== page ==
THE prices of petrol and diesel have been going up almost every week in
Zimbabwe since April, but will the hikes continue to impact on the prices of basic commodities and services?
On Sunday evening, the Zimbabwe Energy Regulatory Authority, Zera, announced a new price for fuel, with diesel now selling at ZW$9.36 from ZW$9.06, while petrol is now going for ZW$9.12 from $ZW9.01.
Zera says the high cost of landing fuel in Zimbabwe is due to Free on Board, (FoB) movements on the international market, and this is causing the incessant price increases of fuel and diesel.
The energy regulatory authority insists that fuel prices have always changed on a weekly basis since the multi-currency era, but because the prices were in US dollars, the shifts in pricing did not have much impact as is the case now when the southern African country adopted the Zimbabwe dollar.
“During the US dollar era we used to have different prices of fuel each week. However, I believe the difference is that we were dealing with small figures then, hence it was not too pronounced. “But, since we are using the RTGS dollars now the changes are more pronounced,” said Zera Chief Executive Officer, Eddington Mazambani.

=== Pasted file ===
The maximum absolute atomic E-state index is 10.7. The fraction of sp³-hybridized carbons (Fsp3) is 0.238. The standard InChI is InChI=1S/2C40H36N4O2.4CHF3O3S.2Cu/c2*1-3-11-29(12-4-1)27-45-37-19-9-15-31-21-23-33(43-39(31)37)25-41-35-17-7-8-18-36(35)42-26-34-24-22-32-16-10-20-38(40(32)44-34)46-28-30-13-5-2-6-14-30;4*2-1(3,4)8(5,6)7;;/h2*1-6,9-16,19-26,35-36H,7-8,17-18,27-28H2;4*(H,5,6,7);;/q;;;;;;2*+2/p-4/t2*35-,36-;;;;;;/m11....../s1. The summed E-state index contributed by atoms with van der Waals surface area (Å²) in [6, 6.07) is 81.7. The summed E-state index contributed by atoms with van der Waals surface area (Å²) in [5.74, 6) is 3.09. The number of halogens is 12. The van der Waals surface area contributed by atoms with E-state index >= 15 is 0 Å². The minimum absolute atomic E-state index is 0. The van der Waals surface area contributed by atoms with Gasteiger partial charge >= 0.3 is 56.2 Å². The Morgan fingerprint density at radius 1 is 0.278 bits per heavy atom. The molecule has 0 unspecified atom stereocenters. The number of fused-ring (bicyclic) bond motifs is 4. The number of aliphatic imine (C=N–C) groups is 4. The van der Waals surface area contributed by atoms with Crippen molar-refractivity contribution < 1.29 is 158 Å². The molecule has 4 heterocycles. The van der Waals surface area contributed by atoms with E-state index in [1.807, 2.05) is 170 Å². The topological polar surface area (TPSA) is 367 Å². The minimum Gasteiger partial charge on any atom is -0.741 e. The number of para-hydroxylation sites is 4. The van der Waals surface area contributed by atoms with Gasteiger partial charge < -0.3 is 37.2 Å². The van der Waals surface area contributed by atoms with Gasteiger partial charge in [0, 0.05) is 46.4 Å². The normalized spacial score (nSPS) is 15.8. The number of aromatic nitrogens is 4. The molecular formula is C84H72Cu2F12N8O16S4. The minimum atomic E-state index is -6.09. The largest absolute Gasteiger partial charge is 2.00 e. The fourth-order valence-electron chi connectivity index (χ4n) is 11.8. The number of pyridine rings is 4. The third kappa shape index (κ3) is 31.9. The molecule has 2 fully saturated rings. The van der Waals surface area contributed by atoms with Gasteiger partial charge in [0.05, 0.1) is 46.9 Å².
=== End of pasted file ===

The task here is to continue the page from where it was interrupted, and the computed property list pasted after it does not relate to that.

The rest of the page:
The fuel price increases have triggered a widespread surge in the cost of basic commodities and services but economist, Persistence Gwanyanya believes there will not be any price increases this time around.
“Unlike before we are not likely going to see an increase in the prices of goods and services because fuel is going to be available and it will be sourced from the formal sector rather than from the informal sector where it was procured at very high prices,” explained Gwanyanya.
He added that there is most likely going to be a trend of price stability.
“We are most likely to see a stabilization in the prices because electricity supply is also improving. Fuel and electricity challenges where translating into a disaster that was causing price hikes.”
Gwanyanya also said with money supply restrained, prices are not going to rise.
“It is true that a fuel price increase is followed by an increase in prices of commodities.
“However, what we have now is that on the money supply side, there is a measure of restraint and reduction in money supply growth.
“Due to this, we cannot have an increase in prices not supported by money supply growth,” he explained.